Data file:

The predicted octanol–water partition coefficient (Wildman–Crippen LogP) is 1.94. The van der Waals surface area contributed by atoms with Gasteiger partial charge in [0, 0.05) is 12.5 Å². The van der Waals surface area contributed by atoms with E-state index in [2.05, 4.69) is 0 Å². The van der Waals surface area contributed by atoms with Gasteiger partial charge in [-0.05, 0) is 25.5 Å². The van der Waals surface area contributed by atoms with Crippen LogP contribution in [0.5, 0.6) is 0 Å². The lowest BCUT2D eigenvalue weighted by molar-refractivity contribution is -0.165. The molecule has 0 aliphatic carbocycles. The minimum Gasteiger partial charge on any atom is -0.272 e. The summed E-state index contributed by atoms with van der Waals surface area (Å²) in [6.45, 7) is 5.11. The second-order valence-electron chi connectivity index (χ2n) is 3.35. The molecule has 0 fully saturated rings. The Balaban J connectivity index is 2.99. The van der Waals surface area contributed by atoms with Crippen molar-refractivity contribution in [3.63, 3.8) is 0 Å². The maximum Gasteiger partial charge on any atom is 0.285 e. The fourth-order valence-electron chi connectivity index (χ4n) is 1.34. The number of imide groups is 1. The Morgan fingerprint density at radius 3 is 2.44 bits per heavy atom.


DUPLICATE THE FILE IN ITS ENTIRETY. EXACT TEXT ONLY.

The predicted octanol–water partition coefficient (Wildman–Crippen LogP) is 1.94. The van der Waals surface area contributed by atoms with Gasteiger partial charge in [0, 0.05) is 12.5 Å². The van der Waals surface area contributed by atoms with E-state index in [2.05, 4.69) is 0 Å². The van der Waals surface area contributed by atoms with Gasteiger partial charge in [-0.05, 0) is 25.5 Å². The van der Waals surface area contributed by atoms with Crippen LogP contribution in [0.5, 0.6) is 0 Å². The lowest BCUT2D eigenvalue weighted by molar-refractivity contribution is -0.165. The molecule has 0 aliphatic carbocycles. The minimum Gasteiger partial charge on any atom is -0.272 e. The summed E-state index contributed by atoms with van der Waals surface area (Å²) in [6.45, 7) is 5.11. The second-order valence-electron chi connectivity index (χ2n) is 3.35. The molecule has 0 fully saturated rings. The Balaban J connectivity index is 2.99. The van der Waals surface area contributed by atoms with Crippen molar-refractivity contribution in [3.63, 3.8) is 0 Å². The maximum Gasteiger partial charge on any atom is 0.285 e. The fourth-order valence-electron chi connectivity index (χ4n) is 1.34. The number of imide groups is 1. The Morgan fingerprint density at radius 3 is 2.44 bits per heavy atom.